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Why Does the Atari 7800 Have Such Crappy Sound?

The Atari 7800 was a graphical powerhouse for it's time, so it may be confusing when a wayfaring stranger who is new to the system hears the audio from many of it's games. Some original release titles, like Joust or Asteroids rock perfectly fine audio for an 80's game console. But most other games, like Planet Smashers and Realsports Baseball, have horrendous audio. Oddly, Ballblazer (the first video game from Lucasarts of Star Wars fame) has tremendous music. So---- what's going on?

Even people totally unfamiliar with the Prosystem will recognize that the 7800 cartridges look extremely similar to the 2600 (VCS) carts. This was because the 7800 was the world's first backwards compatible system, and both system's carts shared many attributes: size, label placement, boards, color, and unfortunately most of the games for the 2600 and 7800 shared the 2600's ancient technology for sound. The 2600's TIA chip was created in the mid 70s. The 7800 was released in 1986. That was an issue. This bright idea to use the VCS sound chip for audio was a cost cutting move by the new owners of Atari, the Tramiels, who thought video games were dying and the future for home computer entertainment would solely be PCs. He was wrong.

What's crazy is that the 7800's predecessor, the Atari 5200, had something called a "POKEY" chip. The POKEY chip was used in arcade games like Centipede and in Atari home computers. It was capable of bass lines, melody lines, percussion and rich sound effects. The 7800 itself could have been hard wired with a single POKEY chip, instead of putting one in each cart like they did with Ballblazer and Commando, which ended up being fairly expensive to do. In fact, GCC (General Computer Company) developed a "Minnie" chip that would've been less than 5 dollars per cart to add and provided each game with audio comparable to the POKEY- but that was nixxed, too.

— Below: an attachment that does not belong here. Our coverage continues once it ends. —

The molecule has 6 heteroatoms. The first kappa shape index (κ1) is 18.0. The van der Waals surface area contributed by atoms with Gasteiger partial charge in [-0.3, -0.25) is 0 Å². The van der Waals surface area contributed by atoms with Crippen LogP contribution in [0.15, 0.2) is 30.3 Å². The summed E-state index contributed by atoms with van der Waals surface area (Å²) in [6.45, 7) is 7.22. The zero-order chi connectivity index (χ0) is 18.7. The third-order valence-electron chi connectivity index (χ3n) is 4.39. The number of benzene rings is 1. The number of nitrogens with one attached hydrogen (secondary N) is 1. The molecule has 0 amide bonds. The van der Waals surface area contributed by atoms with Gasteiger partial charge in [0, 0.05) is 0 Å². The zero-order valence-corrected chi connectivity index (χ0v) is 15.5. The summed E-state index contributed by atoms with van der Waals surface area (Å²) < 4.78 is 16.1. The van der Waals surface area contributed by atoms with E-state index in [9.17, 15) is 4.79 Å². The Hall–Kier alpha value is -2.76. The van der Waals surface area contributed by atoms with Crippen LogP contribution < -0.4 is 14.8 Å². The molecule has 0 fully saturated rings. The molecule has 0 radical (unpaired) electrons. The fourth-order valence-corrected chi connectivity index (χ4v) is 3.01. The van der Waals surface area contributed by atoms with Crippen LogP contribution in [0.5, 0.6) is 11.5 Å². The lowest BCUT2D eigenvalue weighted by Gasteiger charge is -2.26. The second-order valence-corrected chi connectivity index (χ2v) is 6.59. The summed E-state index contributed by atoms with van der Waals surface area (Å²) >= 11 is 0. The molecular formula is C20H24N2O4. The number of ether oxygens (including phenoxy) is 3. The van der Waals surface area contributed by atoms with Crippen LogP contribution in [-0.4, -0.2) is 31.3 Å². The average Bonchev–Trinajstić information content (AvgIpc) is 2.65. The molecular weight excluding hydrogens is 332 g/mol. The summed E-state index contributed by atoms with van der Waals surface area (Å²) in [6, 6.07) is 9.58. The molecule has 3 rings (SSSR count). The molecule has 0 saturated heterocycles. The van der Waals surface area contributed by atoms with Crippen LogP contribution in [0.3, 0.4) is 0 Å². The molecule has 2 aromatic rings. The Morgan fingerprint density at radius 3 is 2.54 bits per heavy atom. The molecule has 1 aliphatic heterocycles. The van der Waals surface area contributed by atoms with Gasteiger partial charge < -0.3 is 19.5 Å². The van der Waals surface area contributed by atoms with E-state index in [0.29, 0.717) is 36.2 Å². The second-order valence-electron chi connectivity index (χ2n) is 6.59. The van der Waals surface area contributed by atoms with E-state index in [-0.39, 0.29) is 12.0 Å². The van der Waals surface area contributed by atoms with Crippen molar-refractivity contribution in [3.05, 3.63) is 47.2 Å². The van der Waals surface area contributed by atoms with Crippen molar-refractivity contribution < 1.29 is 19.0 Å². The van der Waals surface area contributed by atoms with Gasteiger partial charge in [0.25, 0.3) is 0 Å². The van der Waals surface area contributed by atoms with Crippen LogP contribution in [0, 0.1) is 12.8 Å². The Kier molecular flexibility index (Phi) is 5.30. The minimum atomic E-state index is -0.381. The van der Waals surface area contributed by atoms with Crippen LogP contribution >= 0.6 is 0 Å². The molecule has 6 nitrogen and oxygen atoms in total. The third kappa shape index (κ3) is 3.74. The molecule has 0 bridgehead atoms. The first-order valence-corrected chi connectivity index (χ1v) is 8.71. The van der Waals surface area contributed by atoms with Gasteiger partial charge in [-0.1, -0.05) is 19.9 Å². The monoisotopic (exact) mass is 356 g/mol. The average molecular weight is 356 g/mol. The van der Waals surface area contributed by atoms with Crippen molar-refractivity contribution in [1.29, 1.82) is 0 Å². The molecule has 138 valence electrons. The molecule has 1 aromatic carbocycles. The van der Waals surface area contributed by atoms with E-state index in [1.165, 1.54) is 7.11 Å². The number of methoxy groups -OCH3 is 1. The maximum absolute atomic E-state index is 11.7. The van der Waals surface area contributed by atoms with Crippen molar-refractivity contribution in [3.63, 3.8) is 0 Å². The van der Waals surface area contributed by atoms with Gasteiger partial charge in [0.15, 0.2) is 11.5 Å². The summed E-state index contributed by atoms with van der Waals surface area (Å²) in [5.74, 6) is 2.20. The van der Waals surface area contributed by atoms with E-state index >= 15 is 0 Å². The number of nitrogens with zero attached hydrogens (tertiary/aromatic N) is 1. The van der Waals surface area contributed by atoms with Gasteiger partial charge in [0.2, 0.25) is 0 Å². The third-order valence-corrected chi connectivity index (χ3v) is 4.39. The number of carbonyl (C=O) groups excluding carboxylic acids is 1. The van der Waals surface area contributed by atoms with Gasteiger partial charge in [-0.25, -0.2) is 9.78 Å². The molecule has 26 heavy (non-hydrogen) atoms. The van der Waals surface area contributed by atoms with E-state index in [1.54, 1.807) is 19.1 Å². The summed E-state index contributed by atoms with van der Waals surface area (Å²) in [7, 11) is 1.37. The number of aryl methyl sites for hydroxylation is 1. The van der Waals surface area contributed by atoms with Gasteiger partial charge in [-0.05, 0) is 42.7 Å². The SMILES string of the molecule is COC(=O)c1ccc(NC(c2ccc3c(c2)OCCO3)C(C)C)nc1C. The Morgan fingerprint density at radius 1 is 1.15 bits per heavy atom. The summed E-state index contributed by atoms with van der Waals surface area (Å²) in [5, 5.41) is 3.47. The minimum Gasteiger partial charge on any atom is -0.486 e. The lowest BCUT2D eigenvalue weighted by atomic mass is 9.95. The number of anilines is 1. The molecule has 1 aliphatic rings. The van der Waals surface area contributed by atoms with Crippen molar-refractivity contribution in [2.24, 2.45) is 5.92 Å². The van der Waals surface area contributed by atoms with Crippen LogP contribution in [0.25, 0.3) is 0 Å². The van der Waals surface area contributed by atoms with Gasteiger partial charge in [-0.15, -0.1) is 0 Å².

Speaking of which, Ballblazer and Commando are the only games form the original release line up to feature POKEY chips on board. The sound improvement is extremely noticeable. Many of the 7800's best games: Ninja Golf, Mean 18 Golf, and Basketbrawl for example, are almost entirely devoid of audio to avoid heinous results.

In the 2000s, the folks in the booming 7800 homebrew scene started harvesting the fairly ubiquitous Ballblazer carts for their POKEY chips to make their new creations sound tremendous. Games like Rikki & Vikki, Danger Zone and Bentley Bear's Crystal Quest, have amazing music thanks to the POKEY chip. But as any environmentalist will tell you: resources are limited. When the POKEY chips started become scarce and Ballblazer carts started selling for $75 on ebay, innovation struck.

Fred Quimby recently created the HOKEY chip, and even though not 100% perfect at the moment, it is doing a fine job providing excellent audio for new Atari 7800 games across the hobby programming scene. Even some of the new multi-carts are providing on-board POKEY/ HOKEY/ or even Yamaha sound to help the cause. The frequently mourned homebrew peripheral that never saw the light of day, the 7800 Expansion Module, was going to feature a hard wired POKEY chip to handle all of the games in the system with one chip. Something that should have been done from the get go on the 7800s rolling off the assembly line in 1984. Derp.

The 7800's audio, unpopular controllers and limited library hurt the Prosystem at launch in 1986. One simple chip per console could have helped remedy the situation in part, but alas... here we are. The good news is that the love from the 7800 homebrew community has created some amazing games in recent years with tremendous audio, making it easier to forget the ancient faux pas of star-crossed Atari owners of a bygone era.